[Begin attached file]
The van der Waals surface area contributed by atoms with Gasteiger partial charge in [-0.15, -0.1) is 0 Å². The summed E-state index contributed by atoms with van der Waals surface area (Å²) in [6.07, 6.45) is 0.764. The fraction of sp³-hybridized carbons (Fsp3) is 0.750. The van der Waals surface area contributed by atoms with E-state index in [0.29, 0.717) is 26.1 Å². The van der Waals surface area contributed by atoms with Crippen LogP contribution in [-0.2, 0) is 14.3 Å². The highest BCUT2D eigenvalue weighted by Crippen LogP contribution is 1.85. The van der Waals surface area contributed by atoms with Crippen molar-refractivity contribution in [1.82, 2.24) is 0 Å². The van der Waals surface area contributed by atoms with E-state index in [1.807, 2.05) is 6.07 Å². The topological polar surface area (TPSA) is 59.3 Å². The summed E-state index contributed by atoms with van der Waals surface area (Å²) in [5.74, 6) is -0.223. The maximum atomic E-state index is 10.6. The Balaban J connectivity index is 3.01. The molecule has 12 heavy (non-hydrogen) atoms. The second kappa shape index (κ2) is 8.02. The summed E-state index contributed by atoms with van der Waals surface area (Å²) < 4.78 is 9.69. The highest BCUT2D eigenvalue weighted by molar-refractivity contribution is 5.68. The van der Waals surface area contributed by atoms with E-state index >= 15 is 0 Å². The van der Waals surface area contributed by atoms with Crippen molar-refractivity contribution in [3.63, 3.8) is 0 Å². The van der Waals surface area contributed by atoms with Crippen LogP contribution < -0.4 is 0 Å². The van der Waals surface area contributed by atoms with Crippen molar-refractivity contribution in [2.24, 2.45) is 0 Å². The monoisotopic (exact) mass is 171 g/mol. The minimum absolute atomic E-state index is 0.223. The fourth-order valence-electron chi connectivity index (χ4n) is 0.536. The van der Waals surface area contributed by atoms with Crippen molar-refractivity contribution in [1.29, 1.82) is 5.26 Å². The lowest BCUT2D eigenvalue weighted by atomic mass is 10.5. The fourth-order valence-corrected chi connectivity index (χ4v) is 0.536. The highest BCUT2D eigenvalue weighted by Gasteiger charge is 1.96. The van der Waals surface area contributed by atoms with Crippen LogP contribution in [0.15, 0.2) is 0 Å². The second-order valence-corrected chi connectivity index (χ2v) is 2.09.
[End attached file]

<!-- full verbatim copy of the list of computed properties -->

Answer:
The van der Waals surface area contributed by atoms with Gasteiger partial charge in [-0.15, -0.1) is 0 Å². The summed E-state index contributed by atoms with van der Waals surface area (Å²) in [6.07, 6.45) is 0.764. The fraction of sp³-hybridized carbons (Fsp3) is 0.750. The van der Waals surface area contributed by atoms with E-state index in [0.29, 0.717) is 26.1 Å². The van der Waals surface area contributed by atoms with Crippen LogP contribution in [-0.2, 0) is 14.3 Å². The highest BCUT2D eigenvalue weighted by Crippen LogP contribution is 1.85. The van der Waals surface area contributed by atoms with Crippen molar-refractivity contribution in [1.82, 2.24) is 0 Å². The van der Waals surface area contributed by atoms with E-state index in [1.807, 2.05) is 6.07 Å². The topological polar surface area (TPSA) is 59.3 Å². The summed E-state index contributed by atoms with van der Waals surface area (Å²) in [5.74, 6) is -0.223. The maximum atomic E-state index is 10.6. The Balaban J connectivity index is 3.01. The molecule has 12 heavy (non-hydrogen) atoms. The second kappa shape index (κ2) is 8.02. The summed E-state index contributed by atoms with van der Waals surface area (Å²) < 4.78 is 9.69. The highest BCUT2D eigenvalue weighted by molar-refractivity contribution is 5.68. The van der Waals surface area contributed by atoms with E-state index >= 15 is 0 Å². The van der Waals surface area contributed by atoms with Crippen molar-refractivity contribution in [3.63, 3.8) is 0 Å². The van der Waals surface area contributed by atoms with Crippen LogP contribution < -0.4 is 0 Å². The van der Waals surface area contributed by atoms with Crippen molar-refractivity contribution in [2.24, 2.45) is 0 Å². The monoisotopic (exact) mass is 171 g/mol. The minimum absolute atomic E-state index is 0.223. The fourth-order valence-electron chi connectivity index (χ4n) is 0.536. The van der Waals surface area contributed by atoms with Crippen molar-refractivity contribution in [1.29, 1.82) is 5.26 Å². The lowest BCUT2D eigenvalue weighted by atomic mass is 10.5. The fourth-order valence-corrected chi connectivity index (χ4v) is 0.536. The highest BCUT2D eigenvalue weighted by Gasteiger charge is 1.96. The van der Waals surface area contributed by atoms with Crippen LogP contribution in [0.15, 0.2) is 0 Å². The second-order valence-corrected chi connectivity index (χ2v) is 2.09.